The argument against selecting for diversity is an example of a more general principle:
Even if ability is equally distributed, if you limit your search you will often fail to hire the best person available.
At the risk of belaboring the obvious, an example may help. Let's first move away from the controversial topics of gender and race diversity C the thrust of current efforts C and look at something more neutral: regional diversity. Let us assume that Duke is as rich as Croesus C or, at least, Harvard C and can attract any potential faculty member it wants. And, to be specific, consider just two regions, East and West of the Mississippi, and a single discipline, physics.
Now suppose it turns out that there are equal numbers of able physicists on both sides of the country but only 20% of current Duke physicists come from the West. We can deal with this disparity in two ways: (1) Ignore it, and just hire the best possible physicist, or (2) address the problem directly by hiring only the best physicist from the West.
Look first at strategy 2, hiring for diversity. Since the best physicist available will be from the West only half the time, it follows that 50% of the time Duke will hire less than the best physicist available. Even if there are more good physicists in the West C say 70% C hiring with diversity as the goal will cause Duke to miss the best 30% of the time. Hiring for diversity will eventually achieve the 50:50 goal, but at some inevitable cost in terms of quality. In short hiring for diversity is necessarily in opposition to hiring for excellence.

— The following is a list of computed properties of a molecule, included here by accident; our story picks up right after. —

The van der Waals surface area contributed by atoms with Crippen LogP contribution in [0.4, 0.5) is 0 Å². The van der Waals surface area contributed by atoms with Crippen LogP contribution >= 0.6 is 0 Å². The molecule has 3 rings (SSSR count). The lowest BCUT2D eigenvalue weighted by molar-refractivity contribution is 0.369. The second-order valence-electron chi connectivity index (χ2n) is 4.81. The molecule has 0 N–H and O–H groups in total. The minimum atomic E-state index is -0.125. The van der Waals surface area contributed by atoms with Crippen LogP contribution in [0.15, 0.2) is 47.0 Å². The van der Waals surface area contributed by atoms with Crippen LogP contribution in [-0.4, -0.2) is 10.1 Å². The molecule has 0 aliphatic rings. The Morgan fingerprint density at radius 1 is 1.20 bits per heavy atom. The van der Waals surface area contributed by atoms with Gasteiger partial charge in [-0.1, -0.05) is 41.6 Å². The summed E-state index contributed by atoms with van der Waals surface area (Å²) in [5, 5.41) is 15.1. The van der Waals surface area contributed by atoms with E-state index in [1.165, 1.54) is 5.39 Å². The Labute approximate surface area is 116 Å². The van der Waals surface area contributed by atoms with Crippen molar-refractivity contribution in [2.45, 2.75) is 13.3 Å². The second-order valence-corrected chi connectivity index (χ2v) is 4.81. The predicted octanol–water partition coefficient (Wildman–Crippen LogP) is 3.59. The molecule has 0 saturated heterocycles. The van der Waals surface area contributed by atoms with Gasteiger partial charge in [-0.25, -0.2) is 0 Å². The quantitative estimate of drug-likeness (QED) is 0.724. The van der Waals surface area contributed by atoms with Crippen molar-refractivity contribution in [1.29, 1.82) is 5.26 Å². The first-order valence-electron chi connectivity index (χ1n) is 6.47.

Now consider strategy 1: Because ability is assumed to be equally distributed across regions, hiring for excellence will eventually result in a 50:50 mix of Duke physicists. Diversity will occur as an outcome, not as a goal, at no cost in terms of quality. This seems to many of us to be the proper course.
There is of course another way to resolve this dilemma and that is to redefine excellence. Some might argue that an excellent physicist is not just someone good at physics but someone whose other attributes C region, gender, race C satisfy some non-physics criterion. "Excellence," in this new definition, represents a balance between these two sets of criteria.
This approach is not without
precedent. After all, physics departments don't just hire any old
great physicist, they look for someone whose area of interest
and professional links to other department members will make him or her a valuable contributor to the work of the department as a whole. But these other criteria usually have some relation to physics and they are defended explicitly and specifically. Unfortunately our current preferential hiring policies are rarely defended in this way. The usual tactic is to hold up "diversity" as a self-evident" ood. What we need is an explicit defense of the specific preference that is being advocated. What are the goals social, political, cultural or whatever C to be served by restricting hiring to a particular group? How should these goals be weighed against excellence in the discipline? Let's hear a real defense of the diversity policy, not just denials of the ineluctable conflict between diversity and disciplinary excellence.